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Traveling Light: Photography Road Trip

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I love photographing architecture in places I’ve never been. The thrill of capturing new and distinctive buildings in unfamiliar surroundings is like no other feeling for me. Somehow seeing these marvels through the lens intensifies the sensation of discovery and delight in the beauty, ingenuity, materials and ornamentation that humans have used for building throughout time.

From Bruges. [2]

From Bruges.

In the early summers of my marriage, my husband and I packed up our car with my camera equipment and sketching supplies and drove around the United States and Canada. Our matched set of luggage consisted of black garbage bags and there was always plenty of room for watercolor sets, photography magazines and plenty of film.

After several weeks we would return to New York poorer, but rich in the sights we saw and experiences we had on the road. (And, of course, the hundreds of photos and slides I shot with my 35mm cameras and TLR.)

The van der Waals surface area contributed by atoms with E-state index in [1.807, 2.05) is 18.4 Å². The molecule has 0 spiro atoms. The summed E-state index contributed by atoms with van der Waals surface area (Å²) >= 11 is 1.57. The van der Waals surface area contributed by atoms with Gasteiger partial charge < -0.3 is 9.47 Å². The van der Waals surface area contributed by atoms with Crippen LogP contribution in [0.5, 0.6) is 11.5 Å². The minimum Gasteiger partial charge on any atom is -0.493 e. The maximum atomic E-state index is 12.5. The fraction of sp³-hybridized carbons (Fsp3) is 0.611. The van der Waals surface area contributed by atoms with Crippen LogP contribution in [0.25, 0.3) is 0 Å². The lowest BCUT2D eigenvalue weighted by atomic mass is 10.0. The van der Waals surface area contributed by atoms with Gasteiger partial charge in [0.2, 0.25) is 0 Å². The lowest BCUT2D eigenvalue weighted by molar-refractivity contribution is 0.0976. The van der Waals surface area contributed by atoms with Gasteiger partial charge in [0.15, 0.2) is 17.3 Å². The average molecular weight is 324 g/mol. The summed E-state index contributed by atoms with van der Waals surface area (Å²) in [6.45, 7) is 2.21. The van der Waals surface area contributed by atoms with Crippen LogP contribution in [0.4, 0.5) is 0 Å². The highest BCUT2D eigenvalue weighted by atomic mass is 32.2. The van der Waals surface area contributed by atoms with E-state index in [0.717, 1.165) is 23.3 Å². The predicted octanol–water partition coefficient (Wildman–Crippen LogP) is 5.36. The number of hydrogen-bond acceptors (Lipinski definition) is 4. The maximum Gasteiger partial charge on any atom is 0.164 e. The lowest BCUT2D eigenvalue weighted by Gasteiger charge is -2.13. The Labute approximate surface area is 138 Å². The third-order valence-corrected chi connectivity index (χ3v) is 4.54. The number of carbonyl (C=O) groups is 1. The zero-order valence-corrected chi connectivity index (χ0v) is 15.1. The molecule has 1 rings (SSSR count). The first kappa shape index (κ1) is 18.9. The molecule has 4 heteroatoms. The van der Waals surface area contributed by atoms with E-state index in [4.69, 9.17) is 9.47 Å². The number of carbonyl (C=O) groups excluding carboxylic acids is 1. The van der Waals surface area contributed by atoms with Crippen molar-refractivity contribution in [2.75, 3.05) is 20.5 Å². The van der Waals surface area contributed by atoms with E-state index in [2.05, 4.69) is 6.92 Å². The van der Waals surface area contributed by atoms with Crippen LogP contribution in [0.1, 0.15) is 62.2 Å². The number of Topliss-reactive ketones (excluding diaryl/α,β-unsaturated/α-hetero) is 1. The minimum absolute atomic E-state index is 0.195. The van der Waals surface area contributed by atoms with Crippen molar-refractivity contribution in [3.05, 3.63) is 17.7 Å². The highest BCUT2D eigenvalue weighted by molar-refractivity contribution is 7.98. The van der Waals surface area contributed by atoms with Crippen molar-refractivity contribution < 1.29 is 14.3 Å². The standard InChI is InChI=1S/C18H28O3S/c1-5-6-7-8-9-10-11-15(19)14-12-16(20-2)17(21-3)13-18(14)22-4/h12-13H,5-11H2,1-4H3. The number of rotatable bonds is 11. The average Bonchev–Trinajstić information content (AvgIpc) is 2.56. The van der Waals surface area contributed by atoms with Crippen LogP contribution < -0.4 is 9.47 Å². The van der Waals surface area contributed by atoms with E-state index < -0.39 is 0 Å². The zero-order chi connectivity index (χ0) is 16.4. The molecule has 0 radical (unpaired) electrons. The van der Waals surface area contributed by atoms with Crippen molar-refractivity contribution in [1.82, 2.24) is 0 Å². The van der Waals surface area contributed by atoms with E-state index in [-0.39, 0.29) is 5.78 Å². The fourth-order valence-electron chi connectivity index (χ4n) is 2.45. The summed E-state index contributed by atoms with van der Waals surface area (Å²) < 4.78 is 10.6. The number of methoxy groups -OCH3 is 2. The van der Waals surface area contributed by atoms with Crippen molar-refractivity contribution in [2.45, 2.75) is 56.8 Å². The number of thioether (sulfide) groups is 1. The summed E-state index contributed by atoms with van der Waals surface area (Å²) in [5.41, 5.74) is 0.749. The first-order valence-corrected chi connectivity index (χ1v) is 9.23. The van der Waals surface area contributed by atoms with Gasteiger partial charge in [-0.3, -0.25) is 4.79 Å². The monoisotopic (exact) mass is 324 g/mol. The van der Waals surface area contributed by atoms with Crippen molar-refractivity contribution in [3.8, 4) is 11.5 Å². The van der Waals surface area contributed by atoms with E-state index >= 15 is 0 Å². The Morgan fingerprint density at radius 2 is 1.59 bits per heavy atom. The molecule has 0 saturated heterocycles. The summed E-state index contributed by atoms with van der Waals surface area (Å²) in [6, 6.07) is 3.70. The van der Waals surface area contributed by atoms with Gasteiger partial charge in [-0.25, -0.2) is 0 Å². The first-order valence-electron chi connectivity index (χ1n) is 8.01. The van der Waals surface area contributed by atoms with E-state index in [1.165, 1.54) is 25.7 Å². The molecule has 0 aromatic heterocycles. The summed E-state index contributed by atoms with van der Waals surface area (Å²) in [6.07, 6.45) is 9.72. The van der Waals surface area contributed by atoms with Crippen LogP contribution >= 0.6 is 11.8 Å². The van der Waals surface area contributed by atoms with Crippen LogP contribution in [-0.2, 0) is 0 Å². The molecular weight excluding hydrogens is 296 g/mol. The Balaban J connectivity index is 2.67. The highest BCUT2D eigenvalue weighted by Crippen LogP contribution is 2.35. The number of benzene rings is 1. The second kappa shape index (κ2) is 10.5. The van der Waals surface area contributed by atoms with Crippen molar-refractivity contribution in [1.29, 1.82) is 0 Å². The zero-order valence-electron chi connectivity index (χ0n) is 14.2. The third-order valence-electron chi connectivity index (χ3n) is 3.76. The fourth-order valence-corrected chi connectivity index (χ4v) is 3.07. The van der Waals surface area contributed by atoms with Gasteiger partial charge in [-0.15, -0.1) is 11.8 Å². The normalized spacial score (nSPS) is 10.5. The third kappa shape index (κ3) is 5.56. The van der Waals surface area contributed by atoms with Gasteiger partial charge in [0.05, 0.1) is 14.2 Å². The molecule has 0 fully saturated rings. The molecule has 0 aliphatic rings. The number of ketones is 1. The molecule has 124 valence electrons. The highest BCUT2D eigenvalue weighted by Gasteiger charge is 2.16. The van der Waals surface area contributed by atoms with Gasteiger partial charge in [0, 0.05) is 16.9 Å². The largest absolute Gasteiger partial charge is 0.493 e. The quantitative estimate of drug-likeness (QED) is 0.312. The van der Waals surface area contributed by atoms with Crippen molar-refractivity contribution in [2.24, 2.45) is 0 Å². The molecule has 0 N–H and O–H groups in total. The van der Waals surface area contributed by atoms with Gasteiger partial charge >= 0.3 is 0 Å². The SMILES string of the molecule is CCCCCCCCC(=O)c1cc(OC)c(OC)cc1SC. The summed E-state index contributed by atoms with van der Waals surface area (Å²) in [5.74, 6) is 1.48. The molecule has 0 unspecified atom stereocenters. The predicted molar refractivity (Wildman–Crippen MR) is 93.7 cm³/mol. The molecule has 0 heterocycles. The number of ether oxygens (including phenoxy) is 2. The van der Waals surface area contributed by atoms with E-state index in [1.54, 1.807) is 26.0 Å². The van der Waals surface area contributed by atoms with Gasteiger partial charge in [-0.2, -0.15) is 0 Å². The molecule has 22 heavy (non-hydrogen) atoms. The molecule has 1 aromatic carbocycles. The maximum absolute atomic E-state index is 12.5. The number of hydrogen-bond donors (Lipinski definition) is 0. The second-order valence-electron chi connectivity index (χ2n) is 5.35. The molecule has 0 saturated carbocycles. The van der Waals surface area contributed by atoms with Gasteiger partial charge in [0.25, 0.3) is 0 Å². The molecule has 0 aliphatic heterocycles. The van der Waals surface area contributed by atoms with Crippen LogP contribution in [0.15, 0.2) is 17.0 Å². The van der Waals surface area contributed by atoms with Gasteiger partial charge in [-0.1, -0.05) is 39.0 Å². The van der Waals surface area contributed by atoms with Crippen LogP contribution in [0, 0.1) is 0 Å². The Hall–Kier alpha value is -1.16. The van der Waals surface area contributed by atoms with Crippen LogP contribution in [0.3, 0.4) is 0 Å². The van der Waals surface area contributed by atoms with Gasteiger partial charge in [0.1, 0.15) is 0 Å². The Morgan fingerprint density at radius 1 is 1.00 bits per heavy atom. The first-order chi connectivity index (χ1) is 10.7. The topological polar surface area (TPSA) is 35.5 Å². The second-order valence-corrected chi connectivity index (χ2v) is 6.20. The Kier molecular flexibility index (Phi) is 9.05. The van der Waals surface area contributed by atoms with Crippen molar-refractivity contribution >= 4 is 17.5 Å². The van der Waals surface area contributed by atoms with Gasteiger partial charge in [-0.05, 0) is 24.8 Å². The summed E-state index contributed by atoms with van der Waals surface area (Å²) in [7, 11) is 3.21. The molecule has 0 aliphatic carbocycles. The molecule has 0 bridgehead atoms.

During later years, after the kids came, the four of us took two five-week trips to Europe. One was a lovely sojourn in England, Scotland, Paris and Wales; the other was a dazzling journey through Italy and Spain. Airlines did not have the same weight restrictions then and, while we did not take a carload of stuff, we needed at least two luggage carts to get from plane to plane.

More recently, my son took me to Europe on three extraordinary holidays: Stockholm, Amsterdam and Vienna. There were side trips to Mora, Sweden, Bruges and Ghent, Belgium and Salzburg, Austria, respectively.

I frequently look at the thousands of photographs I took in these places and to relive my experiences. Each time I put a disk of those photos into my computer, I recognize some new architectural details or a distinct way in which a building was constructed. I can transport myself to the places via my images.

From Australia. [3]

From Australia.

I also can remember struggling with overly packed suitcases and unnecessary gear.

Throughout my travels, I learned valuable lessons in packing lighter and more practically, both in equipment and clothing/personal necessities. It was a solo trip to Australia and New Zealand three years ago (one that required traveling on seven planes in 17 days) that thoroughly prepared me for packing for my upcoming shoot in Germany.

With each and every trip, my main priority was photography. Balancing equipment requirements and personal belongings demands thoughtful and careful planning. That noted, I offer some very basic tips for the road:

From Vienna. [4]

From Vienna.

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